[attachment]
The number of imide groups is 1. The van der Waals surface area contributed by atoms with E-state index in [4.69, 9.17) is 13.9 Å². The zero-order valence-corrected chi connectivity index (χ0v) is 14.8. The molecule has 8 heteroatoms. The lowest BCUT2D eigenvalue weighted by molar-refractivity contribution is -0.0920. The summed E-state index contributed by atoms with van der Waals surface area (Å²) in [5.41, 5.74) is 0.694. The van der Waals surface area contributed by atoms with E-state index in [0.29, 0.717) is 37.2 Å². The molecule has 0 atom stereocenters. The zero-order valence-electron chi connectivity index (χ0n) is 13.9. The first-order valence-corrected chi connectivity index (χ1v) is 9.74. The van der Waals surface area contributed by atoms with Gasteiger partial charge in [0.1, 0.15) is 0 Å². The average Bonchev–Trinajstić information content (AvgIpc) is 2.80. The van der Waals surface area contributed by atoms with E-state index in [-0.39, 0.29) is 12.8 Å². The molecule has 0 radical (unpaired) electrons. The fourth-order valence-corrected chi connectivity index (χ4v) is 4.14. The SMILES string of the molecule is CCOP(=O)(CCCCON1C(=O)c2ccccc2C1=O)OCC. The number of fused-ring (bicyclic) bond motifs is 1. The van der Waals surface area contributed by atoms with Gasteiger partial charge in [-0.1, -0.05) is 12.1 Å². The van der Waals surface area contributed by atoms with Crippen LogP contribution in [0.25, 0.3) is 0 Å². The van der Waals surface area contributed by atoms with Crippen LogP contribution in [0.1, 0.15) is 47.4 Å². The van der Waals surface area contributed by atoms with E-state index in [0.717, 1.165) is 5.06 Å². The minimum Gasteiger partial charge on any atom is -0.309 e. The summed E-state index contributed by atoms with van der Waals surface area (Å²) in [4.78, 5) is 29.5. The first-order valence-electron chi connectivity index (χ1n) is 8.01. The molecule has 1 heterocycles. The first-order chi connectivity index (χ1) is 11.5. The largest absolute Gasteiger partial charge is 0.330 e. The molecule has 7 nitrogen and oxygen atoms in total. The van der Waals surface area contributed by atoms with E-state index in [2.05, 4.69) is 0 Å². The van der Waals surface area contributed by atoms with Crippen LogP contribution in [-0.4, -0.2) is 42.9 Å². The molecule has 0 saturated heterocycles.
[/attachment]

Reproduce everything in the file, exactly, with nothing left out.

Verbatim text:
The number of imide groups is 1. The van der Waals surface area contributed by atoms with E-state index in [4.69, 9.17) is 13.9 Å². The zero-order valence-corrected chi connectivity index (χ0v) is 14.8. The molecule has 8 heteroatoms. The lowest BCUT2D eigenvalue weighted by molar-refractivity contribution is -0.0920. The summed E-state index contributed by atoms with van der Waals surface area (Å²) in [5.41, 5.74) is 0.694. The van der Waals surface area contributed by atoms with E-state index in [0.29, 0.717) is 37.2 Å². The molecule has 0 atom stereocenters. The zero-order valence-electron chi connectivity index (χ0n) is 13.9. The first-order valence-corrected chi connectivity index (χ1v) is 9.74. The van der Waals surface area contributed by atoms with Gasteiger partial charge in [0.1, 0.15) is 0 Å². The average Bonchev–Trinajstić information content (AvgIpc) is 2.80. The van der Waals surface area contributed by atoms with E-state index in [-0.39, 0.29) is 12.8 Å². The molecule has 0 radical (unpaired) electrons. The fourth-order valence-corrected chi connectivity index (χ4v) is 4.14. The SMILES string of the molecule is CCOP(=O)(CCCCON1C(=O)c2ccccc2C1=O)OCC. The number of fused-ring (bicyclic) bond motifs is 1. The van der Waals surface area contributed by atoms with Gasteiger partial charge in [-0.1, -0.05) is 12.1 Å². The van der Waals surface area contributed by atoms with Crippen LogP contribution in [0.25, 0.3) is 0 Å². The van der Waals surface area contributed by atoms with Crippen LogP contribution in [0.1, 0.15) is 47.4 Å². The van der Waals surface area contributed by atoms with E-state index in [0.717, 1.165) is 5.06 Å². The minimum Gasteiger partial charge on any atom is -0.309 e. The summed E-state index contributed by atoms with van der Waals surface area (Å²) in [4.78, 5) is 29.5. The first-order valence-electron chi connectivity index (χ1n) is 8.01. The molecule has 1 heterocycles. The first-order chi connectivity index (χ1) is 11.5. The largest absolute Gasteiger partial charge is 0.330 e. The molecule has 7 nitrogen and oxygen atoms in total. The van der Waals surface area contributed by atoms with E-state index in [2.05, 4.69) is 0 Å². The van der Waals surface area contributed by atoms with Crippen LogP contribution in [-0.4, -0.2) is 42.9 Å². The molecule has 0 saturated heterocycles.